Wrigley Field adds EV charging, highlights signage problems

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Wrigley Field adds EV charging, highlights signage problems


Chicago’s iconic Wrigley Field baseball stadium has been home to the MLB’s Chicago Cubs for over a century – and now, it’s taking steps to cater to the next generations of fans by adding EV charging to its list of amenities.

LG Electronics announced the installation of ten L2 EV charging stations at one of the parking facilities servicing Wrigley Field as part of a broader commercial package between LG and the team/stadium. The chargers operate on the SWTCH platform, which enables the Cubs organization to, “optimize its pricing structure for different events.”

Sure — surge pricing is terrible and should be a universally reviled practice, but you can’t argue with the flexibility that variable pricing offers large venues, and the ability to offer discounted or even free charging during otherwise quiet parking days is one possible silver lining there.

“The availability of these new charging stations near Wrigley Field is helping kick off the new season and demonstrating the forward-thinking approach necessary to help fans at the Friendly Confines and Wrigleyville community embrace electric vehicles without reservations,” said Michael Kosla, senior vice president, LG Business Solutions USA. “Working directly with the Cubs, SWTCH and LG customized the charging stations’ software to manage power, optimize performance and ensure seamless guest experiences.”

The addition of EV charging is an important step forward for Cubs fans with electric vehicles. The ten ports are available on a first-come, first-served basis — and are (ironically) located in Wrigley Field’s Toyota Camry (not an EV, or even a PHEV) parking lot.

Electrek’s Take

When it comes to electrification and combating climate change, I like to celebrate every positive step forward. And, while the addition of EV charging to a major Chicago landmark is certainly that, I can’t help but notice that this project highlights one of the biggest (in my opinion) issues facing widespread understanding of the depth and breadth of America’s current EV charging infrastructure: proper signage.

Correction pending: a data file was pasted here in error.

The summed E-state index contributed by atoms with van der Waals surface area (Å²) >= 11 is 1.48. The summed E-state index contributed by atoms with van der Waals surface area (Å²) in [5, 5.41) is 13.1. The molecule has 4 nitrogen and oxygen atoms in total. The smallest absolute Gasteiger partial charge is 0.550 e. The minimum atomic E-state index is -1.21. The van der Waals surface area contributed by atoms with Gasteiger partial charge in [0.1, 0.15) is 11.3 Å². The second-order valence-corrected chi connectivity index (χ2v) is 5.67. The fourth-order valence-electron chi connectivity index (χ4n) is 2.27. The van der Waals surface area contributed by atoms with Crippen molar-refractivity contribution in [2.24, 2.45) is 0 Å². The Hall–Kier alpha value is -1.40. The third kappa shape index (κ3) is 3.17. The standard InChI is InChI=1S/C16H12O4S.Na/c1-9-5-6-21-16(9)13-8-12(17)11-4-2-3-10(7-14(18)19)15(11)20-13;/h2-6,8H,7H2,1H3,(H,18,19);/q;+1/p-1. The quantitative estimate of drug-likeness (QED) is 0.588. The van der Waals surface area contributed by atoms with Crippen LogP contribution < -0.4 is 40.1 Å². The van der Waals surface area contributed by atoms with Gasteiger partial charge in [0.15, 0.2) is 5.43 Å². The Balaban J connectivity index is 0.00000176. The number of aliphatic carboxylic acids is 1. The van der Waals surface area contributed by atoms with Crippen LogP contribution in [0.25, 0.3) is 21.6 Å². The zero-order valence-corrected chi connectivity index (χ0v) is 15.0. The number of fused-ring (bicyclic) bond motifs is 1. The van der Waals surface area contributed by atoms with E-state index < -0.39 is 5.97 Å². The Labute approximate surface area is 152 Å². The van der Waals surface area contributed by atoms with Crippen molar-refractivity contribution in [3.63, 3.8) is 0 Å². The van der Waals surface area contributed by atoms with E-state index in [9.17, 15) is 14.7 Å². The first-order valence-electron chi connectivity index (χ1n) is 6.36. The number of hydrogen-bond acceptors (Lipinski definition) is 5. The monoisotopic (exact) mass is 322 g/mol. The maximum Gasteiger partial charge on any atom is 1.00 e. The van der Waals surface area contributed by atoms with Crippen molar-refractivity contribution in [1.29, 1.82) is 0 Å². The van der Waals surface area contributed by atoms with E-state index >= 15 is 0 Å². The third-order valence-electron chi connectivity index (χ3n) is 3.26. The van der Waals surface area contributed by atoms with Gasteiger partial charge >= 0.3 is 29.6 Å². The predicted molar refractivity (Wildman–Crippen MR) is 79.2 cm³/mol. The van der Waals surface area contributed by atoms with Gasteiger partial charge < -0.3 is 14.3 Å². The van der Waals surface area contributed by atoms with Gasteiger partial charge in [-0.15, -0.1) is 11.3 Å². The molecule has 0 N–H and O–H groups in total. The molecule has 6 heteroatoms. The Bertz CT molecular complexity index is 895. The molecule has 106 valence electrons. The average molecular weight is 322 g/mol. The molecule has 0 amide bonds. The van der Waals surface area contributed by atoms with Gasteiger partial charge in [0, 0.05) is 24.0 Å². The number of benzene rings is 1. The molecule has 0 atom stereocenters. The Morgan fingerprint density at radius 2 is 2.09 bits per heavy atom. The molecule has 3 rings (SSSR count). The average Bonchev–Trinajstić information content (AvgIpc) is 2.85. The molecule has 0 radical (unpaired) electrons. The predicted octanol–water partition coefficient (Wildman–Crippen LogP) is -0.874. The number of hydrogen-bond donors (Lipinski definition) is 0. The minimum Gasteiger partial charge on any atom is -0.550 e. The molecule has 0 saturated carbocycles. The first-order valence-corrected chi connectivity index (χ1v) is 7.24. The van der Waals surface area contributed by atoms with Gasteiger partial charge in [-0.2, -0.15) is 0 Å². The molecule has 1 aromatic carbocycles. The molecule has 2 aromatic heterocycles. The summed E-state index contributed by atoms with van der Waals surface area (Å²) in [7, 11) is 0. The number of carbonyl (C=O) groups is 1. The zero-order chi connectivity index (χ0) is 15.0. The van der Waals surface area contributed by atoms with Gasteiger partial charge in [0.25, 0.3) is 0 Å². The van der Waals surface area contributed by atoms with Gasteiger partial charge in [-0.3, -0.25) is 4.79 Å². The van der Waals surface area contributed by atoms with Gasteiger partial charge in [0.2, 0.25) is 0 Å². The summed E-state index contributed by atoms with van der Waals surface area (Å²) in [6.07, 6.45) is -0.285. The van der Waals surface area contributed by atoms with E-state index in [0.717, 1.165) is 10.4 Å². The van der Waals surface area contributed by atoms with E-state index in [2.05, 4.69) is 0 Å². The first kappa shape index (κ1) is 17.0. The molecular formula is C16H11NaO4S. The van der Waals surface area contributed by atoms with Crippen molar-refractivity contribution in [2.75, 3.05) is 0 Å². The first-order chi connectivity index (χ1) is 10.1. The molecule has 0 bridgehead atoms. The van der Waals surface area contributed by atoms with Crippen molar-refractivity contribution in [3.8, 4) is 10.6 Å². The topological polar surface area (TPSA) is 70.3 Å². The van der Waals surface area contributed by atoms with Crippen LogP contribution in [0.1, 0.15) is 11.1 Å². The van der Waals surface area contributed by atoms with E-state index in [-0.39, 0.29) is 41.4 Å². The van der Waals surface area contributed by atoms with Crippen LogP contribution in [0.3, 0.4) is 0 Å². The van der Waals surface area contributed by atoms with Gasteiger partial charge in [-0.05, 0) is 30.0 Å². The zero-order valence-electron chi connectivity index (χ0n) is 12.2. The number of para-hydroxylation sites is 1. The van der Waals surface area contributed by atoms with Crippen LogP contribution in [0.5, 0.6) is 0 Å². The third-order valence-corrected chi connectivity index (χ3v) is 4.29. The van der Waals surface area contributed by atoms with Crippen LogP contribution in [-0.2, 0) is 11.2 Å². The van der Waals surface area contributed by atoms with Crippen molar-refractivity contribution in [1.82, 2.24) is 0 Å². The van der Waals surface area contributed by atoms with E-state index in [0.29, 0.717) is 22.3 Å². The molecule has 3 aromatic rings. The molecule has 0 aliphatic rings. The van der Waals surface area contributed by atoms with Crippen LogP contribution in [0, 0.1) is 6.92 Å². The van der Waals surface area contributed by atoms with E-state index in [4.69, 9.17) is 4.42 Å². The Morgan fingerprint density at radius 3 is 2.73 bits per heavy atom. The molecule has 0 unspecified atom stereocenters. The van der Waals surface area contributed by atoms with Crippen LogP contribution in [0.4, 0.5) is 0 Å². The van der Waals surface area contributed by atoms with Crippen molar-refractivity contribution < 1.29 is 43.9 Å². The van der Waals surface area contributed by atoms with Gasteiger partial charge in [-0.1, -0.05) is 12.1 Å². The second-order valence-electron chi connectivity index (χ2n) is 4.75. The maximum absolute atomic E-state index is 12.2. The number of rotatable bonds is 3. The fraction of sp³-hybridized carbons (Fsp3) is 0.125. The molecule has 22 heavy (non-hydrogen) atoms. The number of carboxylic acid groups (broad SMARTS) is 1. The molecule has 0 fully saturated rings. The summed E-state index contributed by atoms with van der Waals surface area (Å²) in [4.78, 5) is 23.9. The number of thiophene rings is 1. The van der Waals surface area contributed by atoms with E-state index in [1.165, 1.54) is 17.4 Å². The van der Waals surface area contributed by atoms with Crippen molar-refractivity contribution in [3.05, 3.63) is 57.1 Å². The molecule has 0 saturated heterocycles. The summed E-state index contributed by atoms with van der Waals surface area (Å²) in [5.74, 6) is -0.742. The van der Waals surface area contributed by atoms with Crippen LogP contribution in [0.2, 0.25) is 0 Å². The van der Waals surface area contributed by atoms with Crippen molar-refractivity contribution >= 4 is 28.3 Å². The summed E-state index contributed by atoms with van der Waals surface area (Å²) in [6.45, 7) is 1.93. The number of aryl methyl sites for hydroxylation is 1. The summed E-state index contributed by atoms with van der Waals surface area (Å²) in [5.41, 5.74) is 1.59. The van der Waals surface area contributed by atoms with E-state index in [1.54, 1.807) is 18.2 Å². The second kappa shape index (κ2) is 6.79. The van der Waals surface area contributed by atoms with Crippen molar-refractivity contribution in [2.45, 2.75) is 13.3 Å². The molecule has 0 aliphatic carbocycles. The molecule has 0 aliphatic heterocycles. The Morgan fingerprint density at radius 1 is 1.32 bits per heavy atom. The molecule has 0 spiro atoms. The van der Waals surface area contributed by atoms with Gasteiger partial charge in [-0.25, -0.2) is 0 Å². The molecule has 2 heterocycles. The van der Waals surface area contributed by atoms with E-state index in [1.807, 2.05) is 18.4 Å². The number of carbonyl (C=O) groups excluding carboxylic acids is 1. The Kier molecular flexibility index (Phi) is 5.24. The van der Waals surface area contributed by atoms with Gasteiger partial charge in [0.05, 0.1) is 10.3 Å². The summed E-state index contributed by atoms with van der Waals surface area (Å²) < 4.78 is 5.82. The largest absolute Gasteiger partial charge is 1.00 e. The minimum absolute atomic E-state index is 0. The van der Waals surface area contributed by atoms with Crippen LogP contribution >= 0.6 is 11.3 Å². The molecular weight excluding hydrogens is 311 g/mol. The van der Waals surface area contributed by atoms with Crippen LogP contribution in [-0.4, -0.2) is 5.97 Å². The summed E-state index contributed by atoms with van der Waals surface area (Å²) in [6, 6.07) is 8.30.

Look at that tiny sign announcing the new EV charging stations. If you weren’t looking for it, you could easily miss it … and when was the last time you “missed” a gas station? Compare that little green sign to the sixty foot tall, illuminated signs advertising gasoline in the photo of Breezewood, Pennsylvania shown, below …

Oil companies are loud

Photo of Breezewood, PA near I-70; by Ben Schumin, via Wikipedia Commons.

… I count at least eight different places that I could buy gas or diesel. From left to right, BP, Sheetz, Exxon, Mobil, Texaco, Sunoco, Shell, and Citgo. Heck, that might not even be all of them!

Even if I don’t plan on buying fuel here in Breezewood, I know it’s there. There when I want it, there if I need it. Perpetually there, sure as the moon and the tides. EV charging, meanwhile? Are there even any EV chargers in Breezewood?

Screencap, via Plugshare.

Plugshare says there’s a bunch. Fully twenty-eight public-facing DCFC ports, in fact — with more to come at the Flying J, TA Travel Center, and more “behind-the-fence” ports likely already in place. But, without the same signage, how is the average American whipping past Breezewood supposed to know?

For as long as the charging networks insist on leaving their marketing to apps and resist the inevitability of putting up signs that proclaim their availability, for when you want to charge and when you need to charge, there will always be a sense that the EV charging infrastructure is somehow “less than” the oil business’ infrastructure — despite the reality being a very, very different thing.

SOURCES | IMAGES: SWTCH, Plugshare.

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